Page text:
Interview: Mayo Clinic forges its mobile strategy

By: Brian Dolan | May 31, 2009        

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mobihealthnews recently caught up with Scott Eising, director of product management for Mayo Clinic Internet Services, to discuss his group’s strategy and pain points for moving Mayo Clinic’s online offerings to the mobile platform. Every major provider of health services and information is trying to figure out how best to go mobile. Eising offered a peek behind the curtain at Mayo to discuss how the not-for-profit, integrated medical practice is planning to do just that.

Mayo Clinic employs 3,300 physicians, scientists and researchers as well as 46,000 allied health staff at its three sites in Rochester, MN, Jacksonville, FL, and Phoenix, AZ. Mayo treats more than 500,000 people each year.

mobihealthnews: In general, what kind of opportunity does Mayo Clinic have to capitalize on mobile platforms?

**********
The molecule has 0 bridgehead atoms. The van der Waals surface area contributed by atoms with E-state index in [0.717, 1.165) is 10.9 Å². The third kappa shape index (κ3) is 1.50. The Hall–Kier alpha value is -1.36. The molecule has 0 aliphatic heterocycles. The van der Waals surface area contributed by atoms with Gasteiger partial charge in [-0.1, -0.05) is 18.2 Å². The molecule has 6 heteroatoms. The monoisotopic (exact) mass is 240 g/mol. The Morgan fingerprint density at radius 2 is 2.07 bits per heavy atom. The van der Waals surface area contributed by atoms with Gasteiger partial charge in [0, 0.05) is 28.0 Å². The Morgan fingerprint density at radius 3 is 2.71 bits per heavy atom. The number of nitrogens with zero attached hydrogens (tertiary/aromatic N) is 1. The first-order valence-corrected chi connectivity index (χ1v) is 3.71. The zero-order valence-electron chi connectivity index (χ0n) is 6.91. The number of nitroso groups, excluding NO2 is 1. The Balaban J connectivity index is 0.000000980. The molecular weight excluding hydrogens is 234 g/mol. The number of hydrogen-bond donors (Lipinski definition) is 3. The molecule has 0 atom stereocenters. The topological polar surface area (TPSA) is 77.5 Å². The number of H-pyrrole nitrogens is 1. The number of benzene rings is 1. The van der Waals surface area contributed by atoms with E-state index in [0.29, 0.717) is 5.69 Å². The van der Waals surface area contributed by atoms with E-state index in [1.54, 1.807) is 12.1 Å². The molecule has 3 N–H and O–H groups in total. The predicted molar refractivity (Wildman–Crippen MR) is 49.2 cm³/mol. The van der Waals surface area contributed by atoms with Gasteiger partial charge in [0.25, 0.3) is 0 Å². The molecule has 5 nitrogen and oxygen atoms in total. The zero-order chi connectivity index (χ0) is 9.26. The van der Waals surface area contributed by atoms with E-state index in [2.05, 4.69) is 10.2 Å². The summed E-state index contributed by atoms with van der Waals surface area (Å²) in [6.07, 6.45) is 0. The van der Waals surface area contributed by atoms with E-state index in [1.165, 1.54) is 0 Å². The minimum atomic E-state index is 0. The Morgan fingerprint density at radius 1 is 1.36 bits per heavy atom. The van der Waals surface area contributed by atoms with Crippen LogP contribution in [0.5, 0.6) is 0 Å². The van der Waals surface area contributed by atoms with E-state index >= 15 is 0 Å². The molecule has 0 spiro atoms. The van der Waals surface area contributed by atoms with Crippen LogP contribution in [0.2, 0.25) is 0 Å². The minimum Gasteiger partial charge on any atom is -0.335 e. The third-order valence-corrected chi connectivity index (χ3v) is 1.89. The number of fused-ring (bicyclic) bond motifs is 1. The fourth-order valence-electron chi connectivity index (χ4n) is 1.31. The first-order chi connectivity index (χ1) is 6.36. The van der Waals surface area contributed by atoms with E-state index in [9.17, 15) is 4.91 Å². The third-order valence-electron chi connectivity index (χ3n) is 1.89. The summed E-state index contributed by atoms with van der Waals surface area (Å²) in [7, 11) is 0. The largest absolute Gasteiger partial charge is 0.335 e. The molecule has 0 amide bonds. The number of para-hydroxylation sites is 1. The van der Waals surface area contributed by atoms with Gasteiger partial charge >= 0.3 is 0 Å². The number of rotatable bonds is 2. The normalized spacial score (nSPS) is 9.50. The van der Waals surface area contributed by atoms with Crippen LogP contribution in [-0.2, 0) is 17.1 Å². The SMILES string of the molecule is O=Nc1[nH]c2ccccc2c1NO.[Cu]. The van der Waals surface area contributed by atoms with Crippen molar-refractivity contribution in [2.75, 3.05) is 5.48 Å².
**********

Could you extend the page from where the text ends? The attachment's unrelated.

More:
Eising: It depends on the audience. Our group serves a number of audiences. On the consumer side, we have a presence MayoClinic.com on the Web, we certainly think providing a mobile experience for accessing health information is going to be paramount. We really don’t do that today at all. How we optimize our content for mobile is kind of a question for us. Do we do the m.mayoclinic.com approach and offer a narrow subset of content that we share with that audience? We have so much content so that could be challenging. I think in the near term we will probably go in the consumer app direction, just because with the browser capabilities on these newer smartphones the experience isn’t too bad when you can pinch and expand and get at the content you want. First on the mobile side, we will look at smartphones for consumers and some apps. We are a user-centric design shop though, and we need to do more research about what are the mobile needs and habits of our customer base on the consumer side. We have a lot of data about the Web and their habits there, but our user research group isn’t convinced that those habits will transfer over. From a general standpoint, that seems to be a real gap out there in the health area, anyway, about what things do consumers want to do from a health perspective on mobile. Beyond the obvious — symptoms, first aid or find-a-doctor. We are going to do some fundamental user research with several audiences to get a sense of how they are using their mobile phone today in general — calls, text messaging, mobile browsing. Then get to what are the potential opportunities or pain points from either an information or health management standpoint that would be better served via mobile versus tethered to a desk.